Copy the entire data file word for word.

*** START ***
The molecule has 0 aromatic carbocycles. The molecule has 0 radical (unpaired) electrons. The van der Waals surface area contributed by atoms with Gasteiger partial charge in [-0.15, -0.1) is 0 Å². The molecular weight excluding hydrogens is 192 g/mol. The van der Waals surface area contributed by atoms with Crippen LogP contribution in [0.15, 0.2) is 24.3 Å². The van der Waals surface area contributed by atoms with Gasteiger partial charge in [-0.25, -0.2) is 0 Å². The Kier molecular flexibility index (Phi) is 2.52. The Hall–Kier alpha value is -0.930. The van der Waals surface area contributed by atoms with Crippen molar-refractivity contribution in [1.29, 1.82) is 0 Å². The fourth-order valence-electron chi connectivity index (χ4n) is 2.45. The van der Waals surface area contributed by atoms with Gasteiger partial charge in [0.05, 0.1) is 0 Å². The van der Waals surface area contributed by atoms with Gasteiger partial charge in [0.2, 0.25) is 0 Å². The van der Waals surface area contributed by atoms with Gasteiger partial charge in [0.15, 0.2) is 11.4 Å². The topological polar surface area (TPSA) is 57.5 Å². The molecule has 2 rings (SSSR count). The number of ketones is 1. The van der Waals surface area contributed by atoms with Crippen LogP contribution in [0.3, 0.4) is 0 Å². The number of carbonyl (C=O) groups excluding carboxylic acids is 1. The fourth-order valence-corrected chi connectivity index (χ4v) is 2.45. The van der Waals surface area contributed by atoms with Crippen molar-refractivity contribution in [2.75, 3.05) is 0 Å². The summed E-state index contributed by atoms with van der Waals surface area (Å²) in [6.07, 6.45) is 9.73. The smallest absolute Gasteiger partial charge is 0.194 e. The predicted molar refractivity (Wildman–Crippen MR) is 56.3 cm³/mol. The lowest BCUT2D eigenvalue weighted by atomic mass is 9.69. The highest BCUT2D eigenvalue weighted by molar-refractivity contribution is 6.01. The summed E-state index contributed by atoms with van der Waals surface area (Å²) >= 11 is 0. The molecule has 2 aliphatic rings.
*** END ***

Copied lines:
The molecule has 0 aromatic carbocycles. The molecule has 0 radical (unpaired) electrons. The van der Waals surface area contributed by atoms with Gasteiger partial charge in [-0.15, -0.1) is 0 Å². The molecular weight excluding hydrogens is 192 g/mol. The van der Waals surface area contributed by atoms with Crippen LogP contribution in [0.15, 0.2) is 24.3 Å². The van der Waals surface area contributed by atoms with Gasteiger partial charge in [-0.25, -0.2) is 0 Å². The Kier molecular flexibility index (Phi) is 2.52. The Hall–Kier alpha value is -0.930. The van der Waals surface area contributed by atoms with Crippen molar-refractivity contribution in [1.29, 1.82) is 0 Å². The fourth-order valence-electron chi connectivity index (χ4n) is 2.45. The van der Waals surface area contributed by atoms with Gasteiger partial charge in [0.05, 0.1) is 0 Å². The van der Waals surface area contributed by atoms with Gasteiger partial charge in [0.2, 0.25) is 0 Å². The van der Waals surface area contributed by atoms with Gasteiger partial charge in [0.15, 0.2) is 11.4 Å². The topological polar surface area (TPSA) is 57.5 Å². The molecule has 2 rings (SSSR count). The number of ketones is 1. The van der Waals surface area contributed by atoms with Crippen LogP contribution in [0.3, 0.4) is 0 Å². The number of carbonyl (C=O) groups excluding carboxylic acids is 1. The fourth-order valence-corrected chi connectivity index (χ4v) is 2.45. The van der Waals surface area contributed by atoms with Crippen molar-refractivity contribution in [2.75, 3.05) is 0 Å². The summed E-state index contributed by atoms with van der Waals surface area (Å²) in [6.07, 6.45) is 9.73. The smallest absolute Gasteiger partial charge is 0.194 e. The predicted molar refractivity (Wildman–Crippen MR) is 56.3 cm³/mol. The lowest BCUT2D eigenvalue weighted by atomic mass is 9.69. The highest BCUT2D eigenvalue weighted by molar-refractivity contribution is 6.01. The summed E-state index contributed by atoms with van der Waals surface area (Å²) >= 11 is 0. The molecule has 2 aliphatic rings.